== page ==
I spent six weeks in Peru. And in Peru, they don't have barbecue sauce. If you know Annalise, you know that this is a big deal.
I visited McDonald's for the first time out of homesickness and the comfort "normal" food can easily give in that regard. As I was ordering my McNuggets, I could have sworn I heard the words "barbecue sauce" escape her mouth (albeit in Spanish) and my love for Mcdonald's skyrocketed in that moment. Sadly, that day, there was no barbecue sauce sauce next to the aji de gallina, thus I ate my McNuggets in contentment and attributed it to the language barrier.
A few weeks later, with a shortened lunch break and knowledge of the fact that restaurants in Peru take about twice as long to bring you your food, I stood in Gato's Market in the Plaza de Armas and spied it: a bottle of barbecue sauce. I debated for some minutes before caving, purchasing it, tucking it in my bag and marching proudly to McDonald's, excited to consume some McNuggets with barbecue sauce. I got to McDonald's, ordered, and....she handed me two packs of barbecue sauce with my meal.
Fast forward a few weeks and here I am in Costa Rica, with a bottle of unopened barbecue sauce, a kitchen (at last!), and an abundance of the most melt-in-your-mouth, juice-dripping-down-your-chin delicious pineapples you will ever find. The following meal is the result:
Barbecue Pineapple Chicken
I placed two laaaarrrrge chicken breasts in what was supposed to be a casserole dish, but was metal and electrocuted me several times. These I drenched in the precious barbecue sauce (I imagine this would have been better with honey barbecue or some sort of tropical fruit-themed one) and 1 bottle of pineapple juice bought at the store. If you are not in a place that has corner markets overflowing with fruit (sorry, friends) canned pineapple could also work, and the extra juice from the can would be placed in the pan. I then looked up recipes for baked chicken, but wisely called up my mama to gather her opinion first. I ended up placing the whole thing, covered in tin foil, in the oven for about 40 minutes at 375 ish (ish because I had to convert to Celsius). Then I pulled it out, checked it, placed fresh pineapple slices on top and placed it back in for another ten to allow the pineapple to become even more juicy (if that's possible?). We served it with corn on the cob (not very good here) and sauteéd zucchini (very good here, particularly when topped with cheese).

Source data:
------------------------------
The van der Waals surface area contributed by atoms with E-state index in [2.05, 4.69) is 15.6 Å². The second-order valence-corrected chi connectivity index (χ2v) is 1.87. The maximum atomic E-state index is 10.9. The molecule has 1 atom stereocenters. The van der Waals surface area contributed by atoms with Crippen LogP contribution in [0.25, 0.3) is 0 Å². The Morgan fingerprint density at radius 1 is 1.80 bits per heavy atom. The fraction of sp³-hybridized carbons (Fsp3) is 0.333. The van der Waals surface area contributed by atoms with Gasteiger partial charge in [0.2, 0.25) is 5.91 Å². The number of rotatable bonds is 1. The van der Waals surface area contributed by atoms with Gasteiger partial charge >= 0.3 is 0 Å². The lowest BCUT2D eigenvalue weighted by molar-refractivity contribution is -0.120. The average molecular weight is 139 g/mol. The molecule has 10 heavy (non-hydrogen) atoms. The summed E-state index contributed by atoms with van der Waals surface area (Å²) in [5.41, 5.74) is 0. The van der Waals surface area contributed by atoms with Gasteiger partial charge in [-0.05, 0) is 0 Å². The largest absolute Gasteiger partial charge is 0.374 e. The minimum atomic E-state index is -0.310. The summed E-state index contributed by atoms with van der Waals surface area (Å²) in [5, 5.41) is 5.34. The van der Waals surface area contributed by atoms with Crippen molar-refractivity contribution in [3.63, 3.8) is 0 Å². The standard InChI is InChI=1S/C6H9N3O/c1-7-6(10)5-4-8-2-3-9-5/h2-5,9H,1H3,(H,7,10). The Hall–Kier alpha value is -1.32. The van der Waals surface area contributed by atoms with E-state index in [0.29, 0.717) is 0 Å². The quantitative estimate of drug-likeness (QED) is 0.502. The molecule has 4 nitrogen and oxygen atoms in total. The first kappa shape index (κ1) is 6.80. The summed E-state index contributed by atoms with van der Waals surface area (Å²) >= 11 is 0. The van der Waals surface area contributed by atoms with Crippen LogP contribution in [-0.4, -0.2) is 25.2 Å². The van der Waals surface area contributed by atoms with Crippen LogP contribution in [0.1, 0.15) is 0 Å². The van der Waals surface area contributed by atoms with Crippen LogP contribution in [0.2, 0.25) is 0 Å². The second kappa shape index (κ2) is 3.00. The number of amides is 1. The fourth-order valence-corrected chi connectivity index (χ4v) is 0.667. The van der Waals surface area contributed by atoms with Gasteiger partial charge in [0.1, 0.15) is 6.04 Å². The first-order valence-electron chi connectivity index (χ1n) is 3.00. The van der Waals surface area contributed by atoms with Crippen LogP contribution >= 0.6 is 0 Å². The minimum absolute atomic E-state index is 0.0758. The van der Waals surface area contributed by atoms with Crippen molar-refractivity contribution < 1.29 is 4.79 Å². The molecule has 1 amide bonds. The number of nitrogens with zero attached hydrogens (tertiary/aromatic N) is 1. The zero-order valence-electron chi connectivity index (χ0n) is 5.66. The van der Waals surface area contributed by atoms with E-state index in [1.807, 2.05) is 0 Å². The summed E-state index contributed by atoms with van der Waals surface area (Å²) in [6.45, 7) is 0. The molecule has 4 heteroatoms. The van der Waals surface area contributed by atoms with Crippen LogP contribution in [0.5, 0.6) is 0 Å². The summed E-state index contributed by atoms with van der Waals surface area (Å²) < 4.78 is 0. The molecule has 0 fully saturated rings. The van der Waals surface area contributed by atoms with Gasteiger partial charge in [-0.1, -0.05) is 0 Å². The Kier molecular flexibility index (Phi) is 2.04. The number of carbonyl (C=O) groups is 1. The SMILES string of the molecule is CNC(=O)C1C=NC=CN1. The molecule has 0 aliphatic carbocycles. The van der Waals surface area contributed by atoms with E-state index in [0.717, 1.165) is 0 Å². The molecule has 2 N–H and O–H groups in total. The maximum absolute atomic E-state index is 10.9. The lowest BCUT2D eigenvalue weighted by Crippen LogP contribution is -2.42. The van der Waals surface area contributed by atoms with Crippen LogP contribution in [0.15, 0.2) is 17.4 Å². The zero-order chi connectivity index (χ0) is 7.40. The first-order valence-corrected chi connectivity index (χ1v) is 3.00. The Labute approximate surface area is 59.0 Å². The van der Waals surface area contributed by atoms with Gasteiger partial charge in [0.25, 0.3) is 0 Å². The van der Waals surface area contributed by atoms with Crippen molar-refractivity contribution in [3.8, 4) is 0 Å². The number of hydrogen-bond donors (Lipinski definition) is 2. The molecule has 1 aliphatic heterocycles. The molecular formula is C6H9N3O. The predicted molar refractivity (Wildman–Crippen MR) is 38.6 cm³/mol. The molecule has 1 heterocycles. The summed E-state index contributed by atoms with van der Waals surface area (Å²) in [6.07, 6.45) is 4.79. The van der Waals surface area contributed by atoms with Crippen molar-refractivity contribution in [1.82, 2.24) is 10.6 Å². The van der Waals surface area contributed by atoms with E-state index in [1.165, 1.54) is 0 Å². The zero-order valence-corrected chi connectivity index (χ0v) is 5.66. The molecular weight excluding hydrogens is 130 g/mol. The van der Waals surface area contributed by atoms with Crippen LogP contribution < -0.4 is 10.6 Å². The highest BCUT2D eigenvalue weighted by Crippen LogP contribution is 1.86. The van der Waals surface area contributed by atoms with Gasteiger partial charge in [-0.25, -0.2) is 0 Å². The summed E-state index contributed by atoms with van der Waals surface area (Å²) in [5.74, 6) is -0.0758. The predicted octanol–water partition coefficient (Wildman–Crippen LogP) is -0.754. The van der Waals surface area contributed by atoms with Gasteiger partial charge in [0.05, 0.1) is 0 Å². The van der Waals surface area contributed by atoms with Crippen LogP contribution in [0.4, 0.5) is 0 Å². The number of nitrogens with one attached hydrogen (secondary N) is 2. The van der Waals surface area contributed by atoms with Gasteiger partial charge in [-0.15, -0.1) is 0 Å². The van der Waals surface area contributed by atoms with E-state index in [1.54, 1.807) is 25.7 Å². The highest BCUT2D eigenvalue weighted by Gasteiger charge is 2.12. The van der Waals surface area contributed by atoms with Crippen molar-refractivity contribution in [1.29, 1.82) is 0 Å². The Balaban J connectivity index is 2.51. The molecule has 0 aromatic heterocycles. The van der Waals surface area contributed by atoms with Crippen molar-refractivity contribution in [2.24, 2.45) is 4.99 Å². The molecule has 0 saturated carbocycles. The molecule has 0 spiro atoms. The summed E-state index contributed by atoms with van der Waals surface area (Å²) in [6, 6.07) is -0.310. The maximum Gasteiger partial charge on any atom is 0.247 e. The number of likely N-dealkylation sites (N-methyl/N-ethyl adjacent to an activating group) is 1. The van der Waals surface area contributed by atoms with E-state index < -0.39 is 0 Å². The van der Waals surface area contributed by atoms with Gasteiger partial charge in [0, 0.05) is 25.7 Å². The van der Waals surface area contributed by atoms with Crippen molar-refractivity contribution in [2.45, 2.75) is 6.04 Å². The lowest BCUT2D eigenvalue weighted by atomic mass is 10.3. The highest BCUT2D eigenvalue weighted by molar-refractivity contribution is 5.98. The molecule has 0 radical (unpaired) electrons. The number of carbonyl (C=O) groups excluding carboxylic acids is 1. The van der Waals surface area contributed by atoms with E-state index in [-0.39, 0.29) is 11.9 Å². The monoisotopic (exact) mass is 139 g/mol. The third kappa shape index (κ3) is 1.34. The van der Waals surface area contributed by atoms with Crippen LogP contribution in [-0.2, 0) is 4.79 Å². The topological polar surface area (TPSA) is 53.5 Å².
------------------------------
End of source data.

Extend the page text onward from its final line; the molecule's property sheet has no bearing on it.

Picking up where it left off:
The verdict: the pineapple CAN be juicier, and that bottle of barbecue sauce was totally worth it. Also I'm going to live in Costa Rica and eat tropical fruit for the rest of my life. See you at the beach.